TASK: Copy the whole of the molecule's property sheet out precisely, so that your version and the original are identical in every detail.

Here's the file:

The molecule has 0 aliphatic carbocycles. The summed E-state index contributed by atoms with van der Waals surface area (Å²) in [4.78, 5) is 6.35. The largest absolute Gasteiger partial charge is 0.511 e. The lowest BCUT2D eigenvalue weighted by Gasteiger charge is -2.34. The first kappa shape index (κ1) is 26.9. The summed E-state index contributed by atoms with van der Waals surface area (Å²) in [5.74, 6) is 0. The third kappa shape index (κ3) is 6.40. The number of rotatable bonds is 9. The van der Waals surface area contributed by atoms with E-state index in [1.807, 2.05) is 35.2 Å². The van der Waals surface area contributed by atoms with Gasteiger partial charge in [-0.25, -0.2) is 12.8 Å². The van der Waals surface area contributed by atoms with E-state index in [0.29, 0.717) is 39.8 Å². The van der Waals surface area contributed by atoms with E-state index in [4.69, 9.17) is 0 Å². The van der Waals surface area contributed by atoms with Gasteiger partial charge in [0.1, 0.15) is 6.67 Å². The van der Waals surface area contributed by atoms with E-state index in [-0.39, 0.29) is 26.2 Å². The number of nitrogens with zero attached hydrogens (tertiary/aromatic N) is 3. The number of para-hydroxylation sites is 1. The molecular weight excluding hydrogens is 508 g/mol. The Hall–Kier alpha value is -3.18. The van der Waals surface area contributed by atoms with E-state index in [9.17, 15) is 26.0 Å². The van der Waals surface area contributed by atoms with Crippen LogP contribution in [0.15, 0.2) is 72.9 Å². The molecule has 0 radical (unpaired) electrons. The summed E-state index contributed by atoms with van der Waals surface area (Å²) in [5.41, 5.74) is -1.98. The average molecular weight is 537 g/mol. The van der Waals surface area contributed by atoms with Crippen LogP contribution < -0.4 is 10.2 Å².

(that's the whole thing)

The molecule has 0 aliphatic carbocycles. The summed E-state index contributed by atoms with van der Waals surface area (Å²) in [4.78, 5) is 6.35. The largest absolute Gasteiger partial charge is 0.511 e. The lowest BCUT2D eigenvalue weighted by Gasteiger charge is -2.34. The first kappa shape index (κ1) is 26.9. The summed E-state index contributed by atoms with van der Waals surface area (Å²) in [5.74, 6) is 0. The third kappa shape index (κ3) is 6.40. The number of rotatable bonds is 9. The van der Waals surface area contributed by atoms with E-state index in [1.807, 2.05) is 35.2 Å². The van der Waals surface area contributed by atoms with Gasteiger partial charge in [-0.25, -0.2) is 12.8 Å². The van der Waals surface area contributed by atoms with E-state index in [0.29, 0.717) is 39.8 Å². The van der Waals surface area contributed by atoms with E-state index in [4.69, 9.17) is 0 Å². The van der Waals surface area contributed by atoms with Gasteiger partial charge in [0.1, 0.15) is 6.67 Å². The van der Waals surface area contributed by atoms with E-state index in [-0.39, 0.29) is 26.2 Å². The number of nitrogens with zero attached hydrogens (tertiary/aromatic N) is 3. The number of para-hydroxylation sites is 1. The molecular weight excluding hydrogens is 508 g/mol. The Hall–Kier alpha value is -3.18. The van der Waals surface area contributed by atoms with E-state index in [9.17, 15) is 26.0 Å². The van der Waals surface area contributed by atoms with Crippen LogP contribution in [0.15, 0.2) is 72.9 Å². The molecule has 0 radical (unpaired) electrons. The summed E-state index contributed by atoms with van der Waals surface area (Å²) in [5.41, 5.74) is -1.98. The average molecular weight is 537 g/mol. The van der Waals surface area contributed by atoms with Crippen LogP contribution < -0.4 is 10.2 Å².